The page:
With specific details of a possible re-development at the corner of South Boulevard and Oak Park Avenue undetermined, retailers who would be affected by the project said it is too early to begin making plans.
"I simply can't even think about it. It's certainly a long ways off," said Val Camilletti, who has owned Val's halla Records at the same location for more than 32 years and for five years prior operated another record store there.
Camilletti said she would prefer to not have to move, and to at least stay in her space until its 35th anniversary. But the recently turned 65 music aficionado said there's too much contingency in the deal to start packing boxes.
"I might decide to retire, have the sale of all sales and move on," she said.
However, the proposed development "could be another Whiteco or Stankus Hole," Camilletti said, referring to the Harlem/Ontario development pending the past two-plus years, and the failed tower development in the 1970s of the parcel now called 100 Forest Place.
WEDNESDAY JOURNAL reported last week that architect John Schiess, representing an unnamed developer, has a contract to purchase two buildings at, and just south of, the Oak Park/South corner. Schiess said on Monday that the developer, using a holding company, has purchased the 721 South Blvd. building, adjacent to and just to the east of the corner building, home now to David A. Noyes & Co.
A bid was made on a fourth building, 715-17 South Blvd, but the offer was too low, its owner said (see sidebar).
Schiess would neither confirm nor deny whether the unnamed developer was Alexander Troyanovsky, the president and investment side of Oak Park Development Group, with whom Schiess has worked in the past.
Schiess again this week emphasized the uncertainty of the Oak Park/South deal, saying the boundaries of a possible development have not been decided, and that many contingencies will need working through before the deal moves forward.
Retailers want to stay
Like Camilletti, David A. Noyes & Co., a stock brokerage and financial services firm, would like to keep the space it has held for decades.
The company has been at 721a South Blvd. since 1968, said Tom Bono, one of the company's owners and local branch manager.
"I'm not going to be leaving anytime soon," Bono said of the company's lease that extends a "good couple" of years.
If forced to move after that, Bono said the company would stay in the Oak Park/River Forest area, and that he would "be very interested to see" if moving back into a redone building "would be doable."
"Really I have to see how [the deal] turns out," he said.
Bono said he was surprised by last week's article, as he has not been contacted by either his former or new landlord concerning the sale.
"They've been noticeable by their absence," said Bill McClung, owner of the K9 Cookie Co., just west of Noyes.
McClung said that, if forced to move, he would want to stay in the Avenue district, but wouldn't want to move too many times. He estimated that moving the kitchen in which he bakes gourmet dog treats would cost $10,000.
"It's not something I'd want to do every day of the week," McClung said.
Camilletti could not recall how many years she has left on her lease, but said that it would not stand in the way of a development.
She said she would decide the same way she decided to stay at the location more than 32 years ago.
"When the decision is upon me, I'll make the right one for me," she said.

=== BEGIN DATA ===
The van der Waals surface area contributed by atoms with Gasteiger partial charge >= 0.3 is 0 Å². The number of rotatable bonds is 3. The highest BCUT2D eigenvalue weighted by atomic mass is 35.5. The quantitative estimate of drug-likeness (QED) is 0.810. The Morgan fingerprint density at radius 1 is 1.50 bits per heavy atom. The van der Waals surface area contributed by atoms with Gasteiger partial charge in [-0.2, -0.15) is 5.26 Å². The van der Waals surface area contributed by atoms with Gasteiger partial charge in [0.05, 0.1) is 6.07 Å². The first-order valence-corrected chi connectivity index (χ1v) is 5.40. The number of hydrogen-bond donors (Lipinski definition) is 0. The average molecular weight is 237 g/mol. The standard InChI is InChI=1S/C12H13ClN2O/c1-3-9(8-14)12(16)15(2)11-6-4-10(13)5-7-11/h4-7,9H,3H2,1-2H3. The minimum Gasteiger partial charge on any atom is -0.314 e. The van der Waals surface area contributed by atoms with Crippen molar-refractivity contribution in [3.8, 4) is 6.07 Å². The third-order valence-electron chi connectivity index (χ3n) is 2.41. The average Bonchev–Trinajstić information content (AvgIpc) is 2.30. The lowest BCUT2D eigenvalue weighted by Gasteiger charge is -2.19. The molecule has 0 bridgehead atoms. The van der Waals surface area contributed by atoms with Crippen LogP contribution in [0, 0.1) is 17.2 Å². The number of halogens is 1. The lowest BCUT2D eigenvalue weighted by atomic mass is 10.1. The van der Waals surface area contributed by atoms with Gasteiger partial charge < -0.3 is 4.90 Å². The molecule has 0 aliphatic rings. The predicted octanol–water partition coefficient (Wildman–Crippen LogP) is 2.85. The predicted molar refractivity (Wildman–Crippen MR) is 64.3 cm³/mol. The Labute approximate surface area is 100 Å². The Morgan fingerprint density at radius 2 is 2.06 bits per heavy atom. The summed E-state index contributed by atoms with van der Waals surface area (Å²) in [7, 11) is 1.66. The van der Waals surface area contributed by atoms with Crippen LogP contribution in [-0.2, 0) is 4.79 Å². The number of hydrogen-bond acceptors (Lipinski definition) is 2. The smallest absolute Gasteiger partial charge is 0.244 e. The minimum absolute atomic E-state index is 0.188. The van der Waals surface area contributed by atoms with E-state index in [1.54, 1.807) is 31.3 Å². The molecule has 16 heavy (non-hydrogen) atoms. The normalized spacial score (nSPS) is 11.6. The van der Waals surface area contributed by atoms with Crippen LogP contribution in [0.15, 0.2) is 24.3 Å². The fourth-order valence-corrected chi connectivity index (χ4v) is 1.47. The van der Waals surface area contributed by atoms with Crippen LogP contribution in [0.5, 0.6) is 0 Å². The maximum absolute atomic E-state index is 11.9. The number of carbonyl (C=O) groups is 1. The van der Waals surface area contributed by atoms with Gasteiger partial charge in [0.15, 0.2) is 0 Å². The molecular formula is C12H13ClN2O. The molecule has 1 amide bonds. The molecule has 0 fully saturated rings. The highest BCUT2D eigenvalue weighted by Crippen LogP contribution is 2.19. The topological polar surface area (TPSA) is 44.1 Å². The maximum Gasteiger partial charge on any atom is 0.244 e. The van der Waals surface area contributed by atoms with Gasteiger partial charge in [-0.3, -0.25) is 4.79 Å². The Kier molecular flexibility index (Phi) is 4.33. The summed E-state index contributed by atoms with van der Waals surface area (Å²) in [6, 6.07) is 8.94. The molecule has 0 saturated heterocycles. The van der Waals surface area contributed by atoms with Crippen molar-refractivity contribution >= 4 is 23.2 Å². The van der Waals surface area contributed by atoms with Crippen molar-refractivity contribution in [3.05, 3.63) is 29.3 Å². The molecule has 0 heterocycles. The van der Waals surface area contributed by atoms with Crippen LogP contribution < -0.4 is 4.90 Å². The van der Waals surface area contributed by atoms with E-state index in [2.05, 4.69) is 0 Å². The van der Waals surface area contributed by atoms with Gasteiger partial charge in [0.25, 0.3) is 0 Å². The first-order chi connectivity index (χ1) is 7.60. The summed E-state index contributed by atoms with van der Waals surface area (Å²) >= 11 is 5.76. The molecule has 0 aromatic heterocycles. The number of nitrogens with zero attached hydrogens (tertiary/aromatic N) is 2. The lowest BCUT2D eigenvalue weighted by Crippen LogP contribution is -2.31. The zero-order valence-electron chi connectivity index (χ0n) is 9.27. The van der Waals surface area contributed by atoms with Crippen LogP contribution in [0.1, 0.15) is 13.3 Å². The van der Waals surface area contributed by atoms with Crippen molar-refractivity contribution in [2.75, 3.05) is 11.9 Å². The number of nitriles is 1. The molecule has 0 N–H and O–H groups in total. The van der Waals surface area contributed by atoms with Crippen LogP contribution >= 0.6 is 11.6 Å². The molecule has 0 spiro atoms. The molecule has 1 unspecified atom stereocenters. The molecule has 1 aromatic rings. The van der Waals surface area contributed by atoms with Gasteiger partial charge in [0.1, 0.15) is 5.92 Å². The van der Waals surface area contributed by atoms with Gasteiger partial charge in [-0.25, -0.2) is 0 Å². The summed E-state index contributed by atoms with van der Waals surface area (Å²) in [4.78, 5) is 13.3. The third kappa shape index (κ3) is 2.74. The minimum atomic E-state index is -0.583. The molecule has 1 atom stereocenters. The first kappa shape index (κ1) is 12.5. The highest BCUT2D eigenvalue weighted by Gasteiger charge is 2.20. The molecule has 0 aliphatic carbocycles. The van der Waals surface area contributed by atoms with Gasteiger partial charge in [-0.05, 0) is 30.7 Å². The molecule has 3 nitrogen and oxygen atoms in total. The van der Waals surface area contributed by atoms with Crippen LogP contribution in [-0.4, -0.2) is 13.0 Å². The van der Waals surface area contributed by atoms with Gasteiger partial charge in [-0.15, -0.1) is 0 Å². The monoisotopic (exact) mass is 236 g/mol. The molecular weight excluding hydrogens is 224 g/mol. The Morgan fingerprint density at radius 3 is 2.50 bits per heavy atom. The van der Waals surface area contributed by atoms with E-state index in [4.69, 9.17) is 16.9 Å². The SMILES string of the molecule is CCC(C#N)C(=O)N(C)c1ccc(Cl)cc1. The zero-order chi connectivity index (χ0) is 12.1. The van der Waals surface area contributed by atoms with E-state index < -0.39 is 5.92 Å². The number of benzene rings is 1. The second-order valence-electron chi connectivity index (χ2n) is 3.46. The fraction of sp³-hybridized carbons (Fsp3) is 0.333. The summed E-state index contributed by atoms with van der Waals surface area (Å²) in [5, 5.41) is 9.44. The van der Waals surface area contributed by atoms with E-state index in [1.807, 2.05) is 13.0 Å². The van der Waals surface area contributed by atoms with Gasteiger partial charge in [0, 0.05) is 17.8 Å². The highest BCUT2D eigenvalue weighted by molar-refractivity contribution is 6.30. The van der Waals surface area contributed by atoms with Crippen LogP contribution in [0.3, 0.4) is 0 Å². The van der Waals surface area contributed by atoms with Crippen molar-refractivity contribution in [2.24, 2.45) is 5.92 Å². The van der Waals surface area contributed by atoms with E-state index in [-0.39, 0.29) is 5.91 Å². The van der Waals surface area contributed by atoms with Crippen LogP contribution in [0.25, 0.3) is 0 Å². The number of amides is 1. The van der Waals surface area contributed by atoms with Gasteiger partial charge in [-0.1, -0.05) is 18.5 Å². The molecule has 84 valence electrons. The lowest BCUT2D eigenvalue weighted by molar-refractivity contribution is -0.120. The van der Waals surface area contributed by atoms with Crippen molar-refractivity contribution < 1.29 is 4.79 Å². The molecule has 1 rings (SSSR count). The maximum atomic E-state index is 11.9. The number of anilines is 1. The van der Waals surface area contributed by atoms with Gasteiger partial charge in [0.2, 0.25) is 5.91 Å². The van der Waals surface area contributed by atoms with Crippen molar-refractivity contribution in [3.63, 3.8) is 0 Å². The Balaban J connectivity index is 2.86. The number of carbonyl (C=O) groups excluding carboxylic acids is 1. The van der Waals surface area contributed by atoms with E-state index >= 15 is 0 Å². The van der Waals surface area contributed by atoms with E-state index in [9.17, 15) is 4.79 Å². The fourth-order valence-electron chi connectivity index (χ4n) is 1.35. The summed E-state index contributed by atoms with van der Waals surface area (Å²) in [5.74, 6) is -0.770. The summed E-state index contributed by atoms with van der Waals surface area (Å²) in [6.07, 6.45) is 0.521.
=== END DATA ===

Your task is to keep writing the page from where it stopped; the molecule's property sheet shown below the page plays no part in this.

Noyes building historically significant
There's nothing to indicate that development of the South Boulevard/Oak Park Avenue corner would be any more contentious than those at Ridgeland and South or Marion and South, sources said.
Frank Heitzman, an architect and former chair of Oak Park's Historic Preservation Commission, said the way
the Noyes building makes use of terra cotta as a compositional material of the facade makes it historically significant.
Schiess agreed that if all three buildings were to be considered for the project he would bring plans before the Historic Preservation Commission early on.
The possibilities of building around one or more existing structures would be considered if needed, he said, adding that in a recent tinder loft building revamp project at Green and Superior streets in Chicago he dealt with preservation-like restrictive zoning requirements.
But as for community efforts to stop or change an Oak Park/South project, Heitzman, who is also head of the Oak Park Architectural League, praised Schiess' past projects and his ability to address public concerns on projects.
"John is very good at working with people to satisfy their concerns," Heitzman said. While working on designs of the Opera Club that will be built at the Marion/South site, Schiess came before the League three times and took that advice to heart in his designs, Heitzman said.
"He loves to work with people?#34;not just the community, but people who care what the community looks like," Heitzman said. He expects Schiess will be able to broker a similar deal at Oak Park/South.
Schiess agreed that nothing seemed problematic about developing the corner, but said, "Community involvement will be equally important in this project as with any other project we've worked on."
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The unnamed developer placed a bid on the building at 715-17 South Blvd., just to the east of the Noyes building, but the offer was too low, almost by half, according to George Schneider, the building's owner.
Schneider said he nets $5,500 a month on leasing spaces in the two buildings on the property. To make that much profit on the investment of a cash payout would require a purchase price of approximately $1.2 million, almost double the $720,000 offer made, Schneider said.
"I'm happy with owning it," Schneider said.
Schneider did not make a counter offer, but said he would be open to negotiate.